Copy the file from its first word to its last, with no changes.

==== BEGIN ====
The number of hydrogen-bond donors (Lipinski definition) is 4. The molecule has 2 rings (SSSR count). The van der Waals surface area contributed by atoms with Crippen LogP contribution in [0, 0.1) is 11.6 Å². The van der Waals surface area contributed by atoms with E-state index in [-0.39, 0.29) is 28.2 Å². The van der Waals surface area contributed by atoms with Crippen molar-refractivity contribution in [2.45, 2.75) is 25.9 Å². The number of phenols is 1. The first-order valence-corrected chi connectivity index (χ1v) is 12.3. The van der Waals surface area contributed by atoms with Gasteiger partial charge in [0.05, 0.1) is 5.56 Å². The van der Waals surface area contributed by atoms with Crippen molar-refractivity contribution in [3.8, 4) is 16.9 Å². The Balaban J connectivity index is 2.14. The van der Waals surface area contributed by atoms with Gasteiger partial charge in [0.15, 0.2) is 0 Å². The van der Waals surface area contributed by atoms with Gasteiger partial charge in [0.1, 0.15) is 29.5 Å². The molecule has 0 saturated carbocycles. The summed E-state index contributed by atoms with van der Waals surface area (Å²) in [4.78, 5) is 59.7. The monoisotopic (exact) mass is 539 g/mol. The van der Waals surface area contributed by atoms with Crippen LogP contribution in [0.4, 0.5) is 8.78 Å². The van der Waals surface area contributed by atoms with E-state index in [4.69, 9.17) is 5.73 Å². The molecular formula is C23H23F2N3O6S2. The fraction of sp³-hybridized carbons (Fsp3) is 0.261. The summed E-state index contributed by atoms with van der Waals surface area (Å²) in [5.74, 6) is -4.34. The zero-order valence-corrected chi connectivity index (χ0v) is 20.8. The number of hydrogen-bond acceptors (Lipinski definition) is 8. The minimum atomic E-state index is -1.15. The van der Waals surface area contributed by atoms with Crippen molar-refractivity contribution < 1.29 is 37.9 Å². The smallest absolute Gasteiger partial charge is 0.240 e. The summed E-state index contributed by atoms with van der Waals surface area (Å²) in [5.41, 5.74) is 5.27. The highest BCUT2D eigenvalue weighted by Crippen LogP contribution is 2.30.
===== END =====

The number of hydrogen-bond donors (Lipinski definition) is 4. The molecule has 2 rings (SSSR count). The van der Waals surface area contributed by atoms with Crippen LogP contribution in [0, 0.1) is 11.6 Å². The van der Waals surface area contributed by atoms with E-state index in [-0.39, 0.29) is 28.2 Å². The van der Waals surface area contributed by atoms with Crippen molar-refractivity contribution in [2.45, 2.75) is 25.9 Å². The number of phenols is 1. The first-order valence-corrected chi connectivity index (χ1v) is 12.3. The van der Waals surface area contributed by atoms with Gasteiger partial charge in [0.05, 0.1) is 5.56 Å². The van der Waals surface area contributed by atoms with Crippen molar-refractivity contribution in [3.8, 4) is 16.9 Å². The Balaban J connectivity index is 2.14. The van der Waals surface area contributed by atoms with Gasteiger partial charge in [0.15, 0.2) is 0 Å². The van der Waals surface area contributed by atoms with Gasteiger partial charge in [0.1, 0.15) is 29.5 Å². The molecule has 0 saturated carbocycles. The summed E-state index contributed by atoms with van der Waals surface area (Å²) in [4.78, 5) is 59.7. The monoisotopic (exact) mass is 539 g/mol. The van der Waals surface area contributed by atoms with Crippen LogP contribution in [0.4, 0.5) is 8.78 Å². The van der Waals surface area contributed by atoms with E-state index in [4.69, 9.17) is 5.73 Å². The molecular formula is C23H23F2N3O6S2. The fraction of sp³-hybridized carbons (Fsp3) is 0.261. The summed E-state index contributed by atoms with van der Waals surface area (Å²) in [5.74, 6) is -4.34. The zero-order valence-corrected chi connectivity index (χ0v) is 20.8. The number of hydrogen-bond acceptors (Lipinski definition) is 8. The minimum atomic E-state index is -1.15. The van der Waals surface area contributed by atoms with Crippen molar-refractivity contribution < 1.29 is 37.9 Å². The smallest absolute Gasteiger partial charge is 0.240 e. The summed E-state index contributed by atoms with van der Waals surface area (Å²) in [5.41, 5.74) is 5.27. The highest BCUT2D eigenvalue weighted by Crippen LogP contribution is 2.30.